The IT security, of course, is concerned primarily with the information contained within the information systems themselves. Information security is broader in that it governs the information whether it's in a system, or in paper form, or in some other form, direct use, in motion, or in storage. And in this diagram you see, you see how it flows from senior management down through physical and electronic security measures.
Now, governance of each, whether it be data in the computer form or data in the physical form, it needs to be separate and yet it needs to be aligned to the same set of processes and goals to ensure uniform alignment with the business goals themselves.
So let's look at the interaction of the various government elements. Senior management, of course, sets the goals for IT and information security, usually separately. The IT goals center on performance and are typically handed off to the CIO and his staff. Goals on risk tolerance and mitigation of information plans oftentimes go to the information security manager.
Now, both tracks need to follow the same steps, ensuring operational alignment and compatibility between the IT itself and the information security manager. So the typical steps you see in this process of eight steps.
Lower management defines outcomes to meet the direction given from the top. They have to therefore define the plan to take the requirements to meet and achieve the outcomes. The objectives are defined based on these requirements. The strategy is then developed to encompass the goals.
A road map is created as to how these goals are going to be met. And then, we develop the structures that underlie it, the policies, the standards, and develop the procedures for the actual performance and achievement of the individual tasks and objectives.
Now, the components, like road maps, are to lead us into their IT counterparts from any other form of information security management. For example, the road map for security is used as an input to the IT road map, something that's separate, a superset of IT security, and then making sure that any impacts of one strategy upon another are worked out and harmonized.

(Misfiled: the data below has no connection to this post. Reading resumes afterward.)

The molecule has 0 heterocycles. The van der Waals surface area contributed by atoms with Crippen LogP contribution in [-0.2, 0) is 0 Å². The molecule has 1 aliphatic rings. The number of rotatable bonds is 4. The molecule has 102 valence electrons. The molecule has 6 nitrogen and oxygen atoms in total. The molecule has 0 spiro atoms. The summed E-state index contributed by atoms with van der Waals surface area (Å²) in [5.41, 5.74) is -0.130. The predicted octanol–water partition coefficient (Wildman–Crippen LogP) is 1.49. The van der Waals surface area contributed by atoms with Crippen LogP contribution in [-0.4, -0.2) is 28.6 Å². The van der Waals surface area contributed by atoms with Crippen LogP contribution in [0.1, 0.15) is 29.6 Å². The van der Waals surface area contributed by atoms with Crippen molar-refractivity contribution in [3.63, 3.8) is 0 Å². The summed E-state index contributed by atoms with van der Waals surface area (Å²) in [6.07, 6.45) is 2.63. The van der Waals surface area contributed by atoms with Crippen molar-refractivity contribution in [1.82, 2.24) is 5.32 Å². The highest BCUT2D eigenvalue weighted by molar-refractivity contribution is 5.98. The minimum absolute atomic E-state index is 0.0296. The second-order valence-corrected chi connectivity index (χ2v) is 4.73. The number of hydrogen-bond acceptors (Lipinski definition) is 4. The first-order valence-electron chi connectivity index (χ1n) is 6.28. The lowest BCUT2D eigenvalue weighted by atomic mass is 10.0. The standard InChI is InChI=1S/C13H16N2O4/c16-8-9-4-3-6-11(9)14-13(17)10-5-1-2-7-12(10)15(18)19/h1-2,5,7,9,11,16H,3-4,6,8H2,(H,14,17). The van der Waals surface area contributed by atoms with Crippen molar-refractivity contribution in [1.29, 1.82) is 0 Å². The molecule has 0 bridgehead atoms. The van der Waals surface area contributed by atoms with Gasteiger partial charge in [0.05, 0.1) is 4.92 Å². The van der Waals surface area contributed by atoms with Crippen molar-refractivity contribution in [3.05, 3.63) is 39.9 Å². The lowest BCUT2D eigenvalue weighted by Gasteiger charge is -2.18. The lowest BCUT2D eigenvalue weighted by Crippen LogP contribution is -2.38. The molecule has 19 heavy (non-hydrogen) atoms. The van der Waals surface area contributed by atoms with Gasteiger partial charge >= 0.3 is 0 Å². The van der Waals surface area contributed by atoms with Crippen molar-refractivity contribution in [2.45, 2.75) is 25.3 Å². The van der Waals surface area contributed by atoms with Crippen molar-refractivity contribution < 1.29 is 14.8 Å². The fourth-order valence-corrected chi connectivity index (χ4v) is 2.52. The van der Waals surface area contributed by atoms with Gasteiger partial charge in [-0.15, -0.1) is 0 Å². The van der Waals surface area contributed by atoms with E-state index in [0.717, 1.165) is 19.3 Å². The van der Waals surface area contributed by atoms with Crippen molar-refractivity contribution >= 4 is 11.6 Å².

The output of policies and standards feeds into the control selection that will be implemented to ensure the operation meets all of the objectives. These in turn feed into a physical architecture, and the physical architecture in its turn feeds into operational architecture.
Now, the six outcomes that we need are here. Strategic alignment, effective risk management, value delivery, resource optimization, performance measurement, and convergence. And all of these are conceptually the guidelines and framework of any architecture that we employ.
So we have, of course, near-term and long-term goals. The near-term goals for the action plan are gonna be prioritized based on certain things, like the business impact analysis. We have to look at critical resources, and we have to look at the current state of security according to CMMI gap analysis, as one example. This, of course, has to fit into our strategy in the long-term plan that we need to engage and integrate our near term activities with the longer term goals and objectives.
One of the things that we must overcome is this unintegrated solutions. These, which some are called point solutions, can become costly and very difficult to manage, especially if they don't align with the overall strategy. And so these will be requiring analysis and perhaps adaptation or elimination and change in the event that they don't correspond to proper outcomes and operations within the strategy itself.
Mr. Leo has been in Information System for 38 years, and an Information Security professional for over 36 years. He has worked internationally as a Systems Analyst/Engineer, and as a Security and Privacy Consultant. His past employers include IBM, St. Luke’s Episcopal Hospital, Computer Sciences Corporation, and Rockwell International. A NASA contractor for 22 years, from 1998 to 2002 he was Director of Security Engineering and Chief Security Architect for Mission Control at the Johnson Space Center. From 2002 to 2006 Mr. Leo was the Director of Information Systems, and Chief Information Security Officer for the Managed Care Division of the University of Texas Medical Branch in Galveston, Texas.
Upon attaining his CISSP license in 1997, Mr. Leo joined ISC2 (a professional role) as Chairman of the Curriculum Development Committee, and served in this role until 2004. During this time, he formulated and directed the effort that produced what became and remains the standard curriculum used to train CISSP candidates worldwide. He has maintained his professional standards as a professional educator and has since trained and certified nearly 8500 CISSP candidates since 1998, and nearly 2500 in HIPAA compliance certification since 2004. Mr. leo is an ISC2 Certified Instructor.